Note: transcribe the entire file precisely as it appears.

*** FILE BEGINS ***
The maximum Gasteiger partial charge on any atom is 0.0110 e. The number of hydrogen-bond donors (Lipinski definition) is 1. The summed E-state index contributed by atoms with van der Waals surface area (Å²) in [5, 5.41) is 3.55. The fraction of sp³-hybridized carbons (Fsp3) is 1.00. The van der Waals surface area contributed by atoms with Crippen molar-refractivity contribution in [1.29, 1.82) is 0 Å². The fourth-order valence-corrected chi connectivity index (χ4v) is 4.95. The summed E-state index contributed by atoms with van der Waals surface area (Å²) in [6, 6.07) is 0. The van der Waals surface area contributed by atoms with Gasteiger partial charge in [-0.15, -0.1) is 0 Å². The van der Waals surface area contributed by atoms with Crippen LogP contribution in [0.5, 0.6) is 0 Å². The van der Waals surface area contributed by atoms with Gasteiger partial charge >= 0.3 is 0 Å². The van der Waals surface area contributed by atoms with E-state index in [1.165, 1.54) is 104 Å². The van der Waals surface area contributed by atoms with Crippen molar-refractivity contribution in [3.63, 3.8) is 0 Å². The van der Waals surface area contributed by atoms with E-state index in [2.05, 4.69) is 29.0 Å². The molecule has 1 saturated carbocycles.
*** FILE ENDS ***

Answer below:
The maximum Gasteiger partial charge on any atom is 0.0110 e. The number of hydrogen-bond donors (Lipinski definition) is 1. The summed E-state index contributed by atoms with van der Waals surface area (Å²) in [5, 5.41) is 3.55. The fraction of sp³-hybridized carbons (Fsp3) is 1.00. The van der Waals surface area contributed by atoms with Crippen molar-refractivity contribution in [1.29, 1.82) is 0 Å². The fourth-order valence-corrected chi connectivity index (χ4v) is 4.95. The summed E-state index contributed by atoms with van der Waals surface area (Å²) in [6, 6.07) is 0. The van der Waals surface area contributed by atoms with Gasteiger partial charge in [-0.15, -0.1) is 0 Å². The van der Waals surface area contributed by atoms with Crippen LogP contribution in [0.5, 0.6) is 0 Å². The van der Waals surface area contributed by atoms with Gasteiger partial charge >= 0.3 is 0 Å². The van der Waals surface area contributed by atoms with E-state index in [1.165, 1.54) is 104 Å². The van der Waals surface area contributed by atoms with Crippen molar-refractivity contribution in [3.63, 3.8) is 0 Å². The van der Waals surface area contributed by atoms with E-state index in [2.05, 4.69) is 29.0 Å². The molecule has 1 saturated carbocycles.